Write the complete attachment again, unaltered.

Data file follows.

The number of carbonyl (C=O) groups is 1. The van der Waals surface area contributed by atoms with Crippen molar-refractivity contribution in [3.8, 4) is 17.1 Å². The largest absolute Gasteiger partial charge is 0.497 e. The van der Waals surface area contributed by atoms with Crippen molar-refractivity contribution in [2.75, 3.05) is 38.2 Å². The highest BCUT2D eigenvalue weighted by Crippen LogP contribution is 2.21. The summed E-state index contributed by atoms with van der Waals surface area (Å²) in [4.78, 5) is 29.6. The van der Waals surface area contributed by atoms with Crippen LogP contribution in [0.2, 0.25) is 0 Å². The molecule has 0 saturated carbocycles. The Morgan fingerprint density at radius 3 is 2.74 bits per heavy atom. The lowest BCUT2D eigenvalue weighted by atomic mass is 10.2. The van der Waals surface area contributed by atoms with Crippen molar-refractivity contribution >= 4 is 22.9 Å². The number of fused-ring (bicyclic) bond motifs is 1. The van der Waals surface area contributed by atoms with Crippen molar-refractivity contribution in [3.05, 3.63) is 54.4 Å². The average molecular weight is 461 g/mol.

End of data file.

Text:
The number of carbonyl (C=O) groups is 1. The van der Waals surface area contributed by atoms with Crippen molar-refractivity contribution in [3.8, 4) is 17.1 Å². The largest absolute Gasteiger partial charge is 0.497 e. The van der Waals surface area contributed by atoms with Crippen molar-refractivity contribution in [2.75, 3.05) is 38.2 Å². The highest BCUT2D eigenvalue weighted by Crippen LogP contribution is 2.21. The summed E-state index contributed by atoms with van der Waals surface area (Å²) in [4.78, 5) is 29.6. The van der Waals surface area contributed by atoms with Crippen LogP contribution in [0.2, 0.25) is 0 Å². The molecule has 0 saturated carbocycles. The Morgan fingerprint density at radius 3 is 2.74 bits per heavy atom. The lowest BCUT2D eigenvalue weighted by atomic mass is 10.2. The van der Waals surface area contributed by atoms with Crippen molar-refractivity contribution >= 4 is 22.9 Å². The number of fused-ring (bicyclic) bond motifs is 1. The van der Waals surface area contributed by atoms with Crippen molar-refractivity contribution in [3.05, 3.63) is 54.4 Å². The average molecular weight is 461 g/mol.